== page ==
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Designing an efficient space

IN the past two decades, interior designers have made quantum leaps in their profession, moving from selecting fashionable office colour schemes to creating productive and efficient workplaces that contribute to a business’s bottom line.

According to Mark Mitcheson-Low, managing partner at Perth’s largest interior design firm Woods Bagot, a good office design can save a business money in two ways.

“Efficient planning could reduce the amount of office space needed. If it reduces the space needed by 20 per cent, that is 20 per cent less space that the business needs to lease, which is a saving.” Mr Mitcheson-Low said.

“And if people have a good work environment that promotes good office interaction and morale, they will be more productive, which is also good for the business.”

Creating a productive office meant becoming immersed in the day to day and future functions of a business, Mr Mitcheson-Low said. “We become involved in the strategic planning of the businesses, looking at its present office dynamics and how and where it will grow in the future, and then planning for it,” he said.

“To this end we help clients find a building that suits their needs.”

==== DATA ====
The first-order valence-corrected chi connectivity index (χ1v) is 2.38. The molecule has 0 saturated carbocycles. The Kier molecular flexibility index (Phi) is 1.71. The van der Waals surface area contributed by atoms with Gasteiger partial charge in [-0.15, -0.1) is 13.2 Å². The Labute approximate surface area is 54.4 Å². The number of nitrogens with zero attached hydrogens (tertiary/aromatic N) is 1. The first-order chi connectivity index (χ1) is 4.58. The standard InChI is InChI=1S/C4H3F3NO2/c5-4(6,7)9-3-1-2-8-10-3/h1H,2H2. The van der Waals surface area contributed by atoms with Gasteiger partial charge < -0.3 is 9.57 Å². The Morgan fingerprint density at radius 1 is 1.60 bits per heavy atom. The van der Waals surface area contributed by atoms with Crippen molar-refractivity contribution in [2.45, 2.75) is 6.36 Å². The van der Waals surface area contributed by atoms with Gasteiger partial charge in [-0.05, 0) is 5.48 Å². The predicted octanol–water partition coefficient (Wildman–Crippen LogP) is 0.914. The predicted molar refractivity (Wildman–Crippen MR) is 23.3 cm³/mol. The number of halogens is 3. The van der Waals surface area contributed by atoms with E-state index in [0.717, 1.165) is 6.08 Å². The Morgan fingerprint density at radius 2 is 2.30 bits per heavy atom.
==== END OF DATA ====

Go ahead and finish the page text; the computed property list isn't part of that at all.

Interior designers also helped businesses adapt to changing trends in workplace culture, according to Blake Thornton Smith Designers principal Ben Blake.

“Management systems have changed and roles have been redefined,” Mr Blake said.

“Instead of glass offices and cubicles, there are now more informal spaces to allow greater informal interaction between employees and departments.

“And this is important in today’s fluid workplace, where people are changing jobs regularly.”

Designing the best possible office for a client also meant keeping abreast of the latest and greatest office technologies, according to Interiors Australia client services manager Murray Simcock.

“It is much more than cushion scattering and colour schemes, we have to look at the workplace dynamics and how employees communicate visually, verbally and digitally … and find the most appropriate and cost effective products to suit,” Mr Simcock said.

“We have to keep up with all the products and understand what effects they will produce. For example if more computers are put into an office in an older building, we then have to look at the airconditioning to make sure it will still be appropriate.”

He said interior designers had to look at all facets of an office, including security, lighting, office furniture and communication systems as well as the hidden elements of an office, which included electrical wiring, drainage and building structure.

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